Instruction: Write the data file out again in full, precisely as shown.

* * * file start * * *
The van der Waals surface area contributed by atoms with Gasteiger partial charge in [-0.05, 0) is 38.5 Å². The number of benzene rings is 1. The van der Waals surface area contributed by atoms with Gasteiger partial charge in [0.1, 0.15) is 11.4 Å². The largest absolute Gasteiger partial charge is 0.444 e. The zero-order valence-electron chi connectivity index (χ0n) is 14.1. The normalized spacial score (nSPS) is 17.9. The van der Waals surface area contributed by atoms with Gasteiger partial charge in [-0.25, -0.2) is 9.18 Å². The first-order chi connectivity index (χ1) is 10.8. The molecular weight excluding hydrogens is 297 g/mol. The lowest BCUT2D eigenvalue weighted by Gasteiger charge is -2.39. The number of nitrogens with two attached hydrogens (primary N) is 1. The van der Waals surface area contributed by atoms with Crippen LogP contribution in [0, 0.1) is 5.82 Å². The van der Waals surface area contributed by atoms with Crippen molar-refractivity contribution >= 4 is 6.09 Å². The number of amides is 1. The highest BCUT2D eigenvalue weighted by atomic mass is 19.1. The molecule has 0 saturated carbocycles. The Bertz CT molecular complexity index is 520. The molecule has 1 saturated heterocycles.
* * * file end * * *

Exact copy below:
The van der Waals surface area contributed by atoms with Gasteiger partial charge in [-0.05, 0) is 38.5 Å². The number of benzene rings is 1. The van der Waals surface area contributed by atoms with Gasteiger partial charge in [0.1, 0.15) is 11.4 Å². The largest absolute Gasteiger partial charge is 0.444 e. The zero-order valence-electron chi connectivity index (χ0n) is 14.1. The normalized spacial score (nSPS) is 17.9. The van der Waals surface area contributed by atoms with Gasteiger partial charge in [-0.25, -0.2) is 9.18 Å². The first-order chi connectivity index (χ1) is 10.8. The molecular weight excluding hydrogens is 297 g/mol. The lowest BCUT2D eigenvalue weighted by Gasteiger charge is -2.39. The number of nitrogens with two attached hydrogens (primary N) is 1. The van der Waals surface area contributed by atoms with Crippen LogP contribution in [0, 0.1) is 5.82 Å². The van der Waals surface area contributed by atoms with Crippen molar-refractivity contribution >= 4 is 6.09 Å². The number of amides is 1. The highest BCUT2D eigenvalue weighted by atomic mass is 19.1. The molecule has 0 saturated carbocycles. The Bertz CT molecular complexity index is 520. The molecule has 1 saturated heterocycles.